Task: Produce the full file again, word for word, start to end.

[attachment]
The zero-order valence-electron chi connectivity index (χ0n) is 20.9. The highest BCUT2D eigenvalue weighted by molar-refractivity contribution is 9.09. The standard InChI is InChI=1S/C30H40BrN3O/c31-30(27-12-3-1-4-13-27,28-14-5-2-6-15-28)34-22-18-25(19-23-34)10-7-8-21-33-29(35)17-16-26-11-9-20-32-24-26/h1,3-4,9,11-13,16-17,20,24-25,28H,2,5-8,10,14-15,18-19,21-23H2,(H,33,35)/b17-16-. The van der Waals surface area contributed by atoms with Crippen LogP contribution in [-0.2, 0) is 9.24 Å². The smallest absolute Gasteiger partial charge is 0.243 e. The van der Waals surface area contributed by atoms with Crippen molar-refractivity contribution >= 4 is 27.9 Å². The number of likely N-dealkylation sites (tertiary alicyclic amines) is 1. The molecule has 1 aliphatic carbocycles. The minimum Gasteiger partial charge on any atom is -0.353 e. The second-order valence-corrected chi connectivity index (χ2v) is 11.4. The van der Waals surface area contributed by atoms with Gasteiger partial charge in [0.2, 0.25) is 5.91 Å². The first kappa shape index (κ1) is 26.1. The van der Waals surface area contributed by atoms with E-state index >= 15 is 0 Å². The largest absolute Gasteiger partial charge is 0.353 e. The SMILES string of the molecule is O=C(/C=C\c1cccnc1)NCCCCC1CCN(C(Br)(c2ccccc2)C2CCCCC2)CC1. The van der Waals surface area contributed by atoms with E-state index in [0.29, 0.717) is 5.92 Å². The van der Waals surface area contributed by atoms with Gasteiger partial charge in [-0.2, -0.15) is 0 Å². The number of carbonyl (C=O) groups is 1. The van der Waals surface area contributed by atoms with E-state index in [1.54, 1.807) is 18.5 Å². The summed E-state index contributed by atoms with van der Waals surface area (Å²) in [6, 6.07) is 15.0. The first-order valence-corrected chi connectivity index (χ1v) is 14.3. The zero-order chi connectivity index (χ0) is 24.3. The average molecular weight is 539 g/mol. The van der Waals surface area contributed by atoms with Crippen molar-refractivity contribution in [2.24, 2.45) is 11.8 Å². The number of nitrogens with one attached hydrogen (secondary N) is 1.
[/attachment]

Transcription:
The zero-order valence-electron chi connectivity index (χ0n) is 20.9. The highest BCUT2D eigenvalue weighted by molar-refractivity contribution is 9.09. The standard InChI is InChI=1S/C30H40BrN3O/c31-30(27-12-3-1-4-13-27,28-14-5-2-6-15-28)34-22-18-25(19-23-34)10-7-8-21-33-29(35)17-16-26-11-9-20-32-24-26/h1,3-4,9,11-13,16-17,20,24-25,28H,2,5-8,10,14-15,18-19,21-23H2,(H,33,35)/b17-16-. The van der Waals surface area contributed by atoms with Crippen LogP contribution in [-0.2, 0) is 9.24 Å². The smallest absolute Gasteiger partial charge is 0.243 e. The van der Waals surface area contributed by atoms with Crippen molar-refractivity contribution >= 4 is 27.9 Å². The number of likely N-dealkylation sites (tertiary alicyclic amines) is 1. The molecule has 1 aliphatic carbocycles. The minimum Gasteiger partial charge on any atom is -0.353 e. The second-order valence-corrected chi connectivity index (χ2v) is 11.4. The van der Waals surface area contributed by atoms with Gasteiger partial charge in [0.2, 0.25) is 5.91 Å². The first kappa shape index (κ1) is 26.1. The van der Waals surface area contributed by atoms with E-state index >= 15 is 0 Å². The largest absolute Gasteiger partial charge is 0.353 e. The SMILES string of the molecule is O=C(/C=C\c1cccnc1)NCCCCC1CCN(C(Br)(c2ccccc2)C2CCCCC2)CC1. The van der Waals surface area contributed by atoms with E-state index in [0.29, 0.717) is 5.92 Å². The van der Waals surface area contributed by atoms with Gasteiger partial charge in [-0.2, -0.15) is 0 Å². The number of carbonyl (C=O) groups is 1. The van der Waals surface area contributed by atoms with E-state index in [1.54, 1.807) is 18.5 Å². The summed E-state index contributed by atoms with van der Waals surface area (Å²) in [6, 6.07) is 15.0. The first-order valence-corrected chi connectivity index (χ1v) is 14.3. The zero-order chi connectivity index (χ0) is 24.3. The average molecular weight is 539 g/mol. The van der Waals surface area contributed by atoms with Crippen molar-refractivity contribution in [2.24, 2.45) is 11.8 Å². The number of nitrogens with one attached hydrogen (secondary N) is 1.